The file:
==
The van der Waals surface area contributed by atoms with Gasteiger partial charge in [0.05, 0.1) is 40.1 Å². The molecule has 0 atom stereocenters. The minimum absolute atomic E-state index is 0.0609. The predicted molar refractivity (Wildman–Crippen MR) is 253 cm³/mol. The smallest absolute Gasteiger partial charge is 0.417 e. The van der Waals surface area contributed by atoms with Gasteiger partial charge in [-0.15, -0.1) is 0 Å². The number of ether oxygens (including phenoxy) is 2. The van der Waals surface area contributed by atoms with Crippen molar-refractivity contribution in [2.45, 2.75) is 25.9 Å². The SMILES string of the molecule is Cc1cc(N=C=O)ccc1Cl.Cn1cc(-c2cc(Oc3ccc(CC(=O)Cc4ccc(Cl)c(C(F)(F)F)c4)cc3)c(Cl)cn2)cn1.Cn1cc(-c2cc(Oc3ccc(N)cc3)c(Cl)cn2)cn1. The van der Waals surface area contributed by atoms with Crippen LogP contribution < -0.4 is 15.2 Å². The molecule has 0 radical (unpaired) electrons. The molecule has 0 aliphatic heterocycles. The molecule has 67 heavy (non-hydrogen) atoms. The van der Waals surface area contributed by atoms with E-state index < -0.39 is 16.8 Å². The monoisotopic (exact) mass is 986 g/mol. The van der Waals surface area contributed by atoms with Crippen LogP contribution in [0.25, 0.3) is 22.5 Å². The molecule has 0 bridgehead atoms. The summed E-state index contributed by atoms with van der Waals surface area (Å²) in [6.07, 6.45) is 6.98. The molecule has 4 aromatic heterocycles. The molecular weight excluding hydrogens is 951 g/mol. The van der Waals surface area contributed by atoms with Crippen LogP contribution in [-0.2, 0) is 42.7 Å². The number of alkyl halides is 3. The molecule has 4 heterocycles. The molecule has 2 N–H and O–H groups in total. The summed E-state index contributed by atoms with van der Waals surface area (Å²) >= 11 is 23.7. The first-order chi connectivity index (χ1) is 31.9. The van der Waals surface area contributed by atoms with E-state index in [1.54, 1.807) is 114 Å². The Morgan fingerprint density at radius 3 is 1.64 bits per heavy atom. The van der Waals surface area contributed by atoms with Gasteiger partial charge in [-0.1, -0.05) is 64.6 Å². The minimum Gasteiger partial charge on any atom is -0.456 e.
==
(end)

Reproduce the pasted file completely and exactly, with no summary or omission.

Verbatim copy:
The van der Waals surface area contributed by atoms with Gasteiger partial charge in [0.05, 0.1) is 40.1 Å². The molecule has 0 atom stereocenters. The minimum absolute atomic E-state index is 0.0609. The predicted molar refractivity (Wildman–Crippen MR) is 253 cm³/mol. The smallest absolute Gasteiger partial charge is 0.417 e. The van der Waals surface area contributed by atoms with Gasteiger partial charge in [-0.15, -0.1) is 0 Å². The number of ether oxygens (including phenoxy) is 2. The van der Waals surface area contributed by atoms with Crippen molar-refractivity contribution in [2.45, 2.75) is 25.9 Å². The SMILES string of the molecule is Cc1cc(N=C=O)ccc1Cl.Cn1cc(-c2cc(Oc3ccc(CC(=O)Cc4ccc(Cl)c(C(F)(F)F)c4)cc3)c(Cl)cn2)cn1.Cn1cc(-c2cc(Oc3ccc(N)cc3)c(Cl)cn2)cn1. The van der Waals surface area contributed by atoms with Crippen LogP contribution < -0.4 is 15.2 Å². The molecule has 0 radical (unpaired) electrons. The molecule has 0 aliphatic heterocycles. The molecule has 67 heavy (non-hydrogen) atoms. The van der Waals surface area contributed by atoms with E-state index < -0.39 is 16.8 Å². The monoisotopic (exact) mass is 986 g/mol. The van der Waals surface area contributed by atoms with Crippen LogP contribution in [0.25, 0.3) is 22.5 Å². The molecule has 0 bridgehead atoms. The summed E-state index contributed by atoms with van der Waals surface area (Å²) in [6.07, 6.45) is 6.98. The molecule has 4 aromatic heterocycles. The molecular weight excluding hydrogens is 951 g/mol. The van der Waals surface area contributed by atoms with Crippen LogP contribution in [-0.2, 0) is 42.7 Å². The number of alkyl halides is 3. The molecule has 4 heterocycles. The molecule has 2 N–H and O–H groups in total. The summed E-state index contributed by atoms with van der Waals surface area (Å²) >= 11 is 23.7. The first-order chi connectivity index (χ1) is 31.9. The van der Waals surface area contributed by atoms with E-state index in [1.54, 1.807) is 114 Å². The Morgan fingerprint density at radius 3 is 1.64 bits per heavy atom. The van der Waals surface area contributed by atoms with Gasteiger partial charge in [-0.1, -0.05) is 64.6 Å². The minimum Gasteiger partial charge on any atom is -0.456 e.